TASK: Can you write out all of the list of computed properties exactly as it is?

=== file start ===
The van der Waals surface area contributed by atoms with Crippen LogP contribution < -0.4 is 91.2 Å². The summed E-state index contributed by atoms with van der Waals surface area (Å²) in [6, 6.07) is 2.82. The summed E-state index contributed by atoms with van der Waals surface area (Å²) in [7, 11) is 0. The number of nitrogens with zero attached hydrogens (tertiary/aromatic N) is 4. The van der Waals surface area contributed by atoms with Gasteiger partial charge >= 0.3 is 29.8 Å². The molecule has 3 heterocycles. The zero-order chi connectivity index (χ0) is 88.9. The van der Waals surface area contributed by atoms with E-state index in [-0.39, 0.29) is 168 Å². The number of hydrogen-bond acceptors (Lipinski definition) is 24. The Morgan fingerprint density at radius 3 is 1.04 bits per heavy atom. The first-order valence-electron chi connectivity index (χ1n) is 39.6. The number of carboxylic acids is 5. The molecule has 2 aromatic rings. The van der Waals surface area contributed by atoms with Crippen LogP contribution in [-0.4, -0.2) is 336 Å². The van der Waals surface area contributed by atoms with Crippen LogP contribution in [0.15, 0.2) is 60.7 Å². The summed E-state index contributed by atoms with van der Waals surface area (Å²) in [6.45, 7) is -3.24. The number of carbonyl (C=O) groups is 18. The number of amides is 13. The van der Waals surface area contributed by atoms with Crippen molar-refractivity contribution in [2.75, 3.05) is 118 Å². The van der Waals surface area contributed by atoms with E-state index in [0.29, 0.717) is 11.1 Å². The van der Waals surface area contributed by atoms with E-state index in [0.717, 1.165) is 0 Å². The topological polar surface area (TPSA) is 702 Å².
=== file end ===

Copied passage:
The van der Waals surface area contributed by atoms with Crippen LogP contribution < -0.4 is 91.2 Å². The summed E-state index contributed by atoms with van der Waals surface area (Å²) in [6, 6.07) is 2.82. The summed E-state index contributed by atoms with van der Waals surface area (Å²) in [7, 11) is 0. The number of nitrogens with zero attached hydrogens (tertiary/aromatic N) is 4. The van der Waals surface area contributed by atoms with Gasteiger partial charge >= 0.3 is 29.8 Å². The molecule has 3 heterocycles. The zero-order chi connectivity index (χ0) is 88.9. The van der Waals surface area contributed by atoms with E-state index in [-0.39, 0.29) is 168 Å². The number of hydrogen-bond acceptors (Lipinski definition) is 24. The Morgan fingerprint density at radius 3 is 1.04 bits per heavy atom. The first-order valence-electron chi connectivity index (χ1n) is 39.6. The number of carboxylic acids is 5. The molecule has 2 aromatic rings. The van der Waals surface area contributed by atoms with Crippen LogP contribution in [-0.4, -0.2) is 336 Å². The van der Waals surface area contributed by atoms with Crippen LogP contribution in [0.15, 0.2) is 60.7 Å². The summed E-state index contributed by atoms with van der Waals surface area (Å²) in [6.45, 7) is -3.24. The number of carbonyl (C=O) groups is 18. The number of amides is 13. The van der Waals surface area contributed by atoms with Crippen molar-refractivity contribution in [2.75, 3.05) is 118 Å². The van der Waals surface area contributed by atoms with E-state index in [0.29, 0.717) is 11.1 Å². The van der Waals surface area contributed by atoms with E-state index in [0.717, 1.165) is 0 Å². The topological polar surface area (TPSA) is 702 Å².